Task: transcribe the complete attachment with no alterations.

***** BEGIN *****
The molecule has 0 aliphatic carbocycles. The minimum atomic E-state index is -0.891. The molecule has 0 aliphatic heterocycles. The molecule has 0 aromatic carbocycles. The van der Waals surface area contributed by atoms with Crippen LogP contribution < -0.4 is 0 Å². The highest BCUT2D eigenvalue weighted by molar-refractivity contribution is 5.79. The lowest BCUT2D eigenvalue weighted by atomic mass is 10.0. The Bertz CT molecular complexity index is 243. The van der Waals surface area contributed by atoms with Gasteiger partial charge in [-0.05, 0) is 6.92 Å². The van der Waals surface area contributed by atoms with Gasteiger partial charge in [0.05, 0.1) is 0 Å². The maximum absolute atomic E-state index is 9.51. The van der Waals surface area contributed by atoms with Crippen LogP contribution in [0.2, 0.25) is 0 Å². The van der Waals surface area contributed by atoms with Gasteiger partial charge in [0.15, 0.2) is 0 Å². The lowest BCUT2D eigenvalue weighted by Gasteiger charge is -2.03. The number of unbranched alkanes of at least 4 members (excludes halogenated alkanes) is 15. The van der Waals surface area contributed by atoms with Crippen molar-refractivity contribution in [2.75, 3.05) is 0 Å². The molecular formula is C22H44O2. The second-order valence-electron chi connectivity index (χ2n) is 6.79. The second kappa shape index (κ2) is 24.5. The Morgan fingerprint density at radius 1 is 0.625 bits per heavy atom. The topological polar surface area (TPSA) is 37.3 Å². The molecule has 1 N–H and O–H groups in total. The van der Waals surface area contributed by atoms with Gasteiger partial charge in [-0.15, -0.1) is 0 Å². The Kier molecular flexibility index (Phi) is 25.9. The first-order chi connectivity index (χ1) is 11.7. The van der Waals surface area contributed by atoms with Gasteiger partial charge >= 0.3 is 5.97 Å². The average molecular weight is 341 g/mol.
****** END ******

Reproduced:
The molecule has 0 aliphatic carbocycles. The minimum atomic E-state index is -0.891. The molecule has 0 aliphatic heterocycles. The molecule has 0 aromatic carbocycles. The van der Waals surface area contributed by atoms with Crippen LogP contribution < -0.4 is 0 Å². The highest BCUT2D eigenvalue weighted by molar-refractivity contribution is 5.79. The lowest BCUT2D eigenvalue weighted by atomic mass is 10.0. The Bertz CT molecular complexity index is 243. The van der Waals surface area contributed by atoms with Gasteiger partial charge in [-0.05, 0) is 6.92 Å². The van der Waals surface area contributed by atoms with Gasteiger partial charge in [0.05, 0.1) is 0 Å². The maximum absolute atomic E-state index is 9.51. The van der Waals surface area contributed by atoms with Crippen LogP contribution in [0.2, 0.25) is 0 Å². The van der Waals surface area contributed by atoms with Gasteiger partial charge in [0.15, 0.2) is 0 Å². The lowest BCUT2D eigenvalue weighted by Gasteiger charge is -2.03. The number of unbranched alkanes of at least 4 members (excludes halogenated alkanes) is 15. The van der Waals surface area contributed by atoms with Crippen molar-refractivity contribution in [2.75, 3.05) is 0 Å². The molecular formula is C22H44O2. The second-order valence-electron chi connectivity index (χ2n) is 6.79. The second kappa shape index (κ2) is 24.5. The Morgan fingerprint density at radius 1 is 0.625 bits per heavy atom. The topological polar surface area (TPSA) is 37.3 Å². The molecule has 1 N–H and O–H groups in total. The van der Waals surface area contributed by atoms with Gasteiger partial charge in [-0.15, -0.1) is 0 Å². The Kier molecular flexibility index (Phi) is 25.9. The first-order chi connectivity index (χ1) is 11.7. The van der Waals surface area contributed by atoms with Gasteiger partial charge >= 0.3 is 5.97 Å². The average molecular weight is 341 g/mol.